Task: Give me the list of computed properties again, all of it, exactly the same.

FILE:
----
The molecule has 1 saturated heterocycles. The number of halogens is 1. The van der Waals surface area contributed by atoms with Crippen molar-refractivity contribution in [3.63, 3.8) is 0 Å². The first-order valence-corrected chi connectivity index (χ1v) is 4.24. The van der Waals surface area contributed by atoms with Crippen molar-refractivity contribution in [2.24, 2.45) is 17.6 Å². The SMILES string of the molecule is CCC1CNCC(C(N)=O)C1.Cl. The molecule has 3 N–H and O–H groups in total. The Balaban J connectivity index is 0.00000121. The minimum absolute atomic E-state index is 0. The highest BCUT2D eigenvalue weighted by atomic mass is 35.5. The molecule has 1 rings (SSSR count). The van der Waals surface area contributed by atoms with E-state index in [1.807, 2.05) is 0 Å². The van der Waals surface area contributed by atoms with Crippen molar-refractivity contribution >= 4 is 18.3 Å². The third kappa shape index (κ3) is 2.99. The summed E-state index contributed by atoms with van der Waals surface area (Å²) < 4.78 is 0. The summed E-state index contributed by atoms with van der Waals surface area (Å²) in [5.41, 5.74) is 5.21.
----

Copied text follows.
The molecule has 1 saturated heterocycles. The number of halogens is 1. The van der Waals surface area contributed by atoms with Crippen molar-refractivity contribution in [3.63, 3.8) is 0 Å². The first-order valence-corrected chi connectivity index (χ1v) is 4.24. The van der Waals surface area contributed by atoms with Crippen molar-refractivity contribution in [2.24, 2.45) is 17.6 Å². The SMILES string of the molecule is CCC1CNCC(C(N)=O)C1.Cl. The molecule has 3 N–H and O–H groups in total. The Balaban J connectivity index is 0.00000121. The minimum absolute atomic E-state index is 0. The highest BCUT2D eigenvalue weighted by atomic mass is 35.5. The molecule has 1 rings (SSSR count). The van der Waals surface area contributed by atoms with E-state index in [1.807, 2.05) is 0 Å². The van der Waals surface area contributed by atoms with Crippen molar-refractivity contribution >= 4 is 18.3 Å². The third kappa shape index (κ3) is 2.99. The summed E-state index contributed by atoms with van der Waals surface area (Å²) < 4.78 is 0. The summed E-state index contributed by atoms with van der Waals surface area (Å²) in [5.41, 5.74) is 5.21.